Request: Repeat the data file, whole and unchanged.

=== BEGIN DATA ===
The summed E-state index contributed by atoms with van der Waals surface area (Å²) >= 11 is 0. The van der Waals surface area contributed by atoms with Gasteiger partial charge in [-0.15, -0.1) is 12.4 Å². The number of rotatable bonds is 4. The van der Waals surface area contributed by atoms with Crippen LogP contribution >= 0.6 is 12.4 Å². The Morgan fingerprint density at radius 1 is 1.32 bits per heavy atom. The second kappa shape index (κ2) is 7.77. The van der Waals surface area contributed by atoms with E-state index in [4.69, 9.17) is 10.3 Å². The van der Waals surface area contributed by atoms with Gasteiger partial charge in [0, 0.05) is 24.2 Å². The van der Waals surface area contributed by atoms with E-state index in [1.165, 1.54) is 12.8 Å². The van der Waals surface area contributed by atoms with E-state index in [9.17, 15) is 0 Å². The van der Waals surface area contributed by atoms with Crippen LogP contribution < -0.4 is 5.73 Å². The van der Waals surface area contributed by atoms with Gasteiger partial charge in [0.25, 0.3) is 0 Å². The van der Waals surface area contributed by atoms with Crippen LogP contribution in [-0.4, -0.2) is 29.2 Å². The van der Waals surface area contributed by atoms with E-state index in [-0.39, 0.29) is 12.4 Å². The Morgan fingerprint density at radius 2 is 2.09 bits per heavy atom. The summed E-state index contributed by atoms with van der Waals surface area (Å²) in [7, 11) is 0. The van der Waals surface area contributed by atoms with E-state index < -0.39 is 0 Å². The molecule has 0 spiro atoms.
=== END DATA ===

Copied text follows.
The summed E-state index contributed by atoms with van der Waals surface area (Å²) >= 11 is 0. The van der Waals surface area contributed by atoms with Gasteiger partial charge in [-0.15, -0.1) is 12.4 Å². The number of rotatable bonds is 4. The van der Waals surface area contributed by atoms with Crippen LogP contribution >= 0.6 is 12.4 Å². The Morgan fingerprint density at radius 1 is 1.32 bits per heavy atom. The second kappa shape index (κ2) is 7.77. The van der Waals surface area contributed by atoms with E-state index in [4.69, 9.17) is 10.3 Å². The van der Waals surface area contributed by atoms with Gasteiger partial charge in [0, 0.05) is 24.2 Å². The van der Waals surface area contributed by atoms with E-state index in [1.165, 1.54) is 12.8 Å². The van der Waals surface area contributed by atoms with E-state index in [9.17, 15) is 0 Å². The van der Waals surface area contributed by atoms with Crippen LogP contribution < -0.4 is 5.73 Å². The van der Waals surface area contributed by atoms with Gasteiger partial charge in [0.25, 0.3) is 0 Å². The van der Waals surface area contributed by atoms with Crippen LogP contribution in [-0.4, -0.2) is 29.2 Å². The van der Waals surface area contributed by atoms with E-state index in [-0.39, 0.29) is 12.4 Å². The Morgan fingerprint density at radius 2 is 2.09 bits per heavy atom. The summed E-state index contributed by atoms with van der Waals surface area (Å²) in [7, 11) is 0. The van der Waals surface area contributed by atoms with E-state index < -0.39 is 0 Å². The molecule has 0 spiro atoms.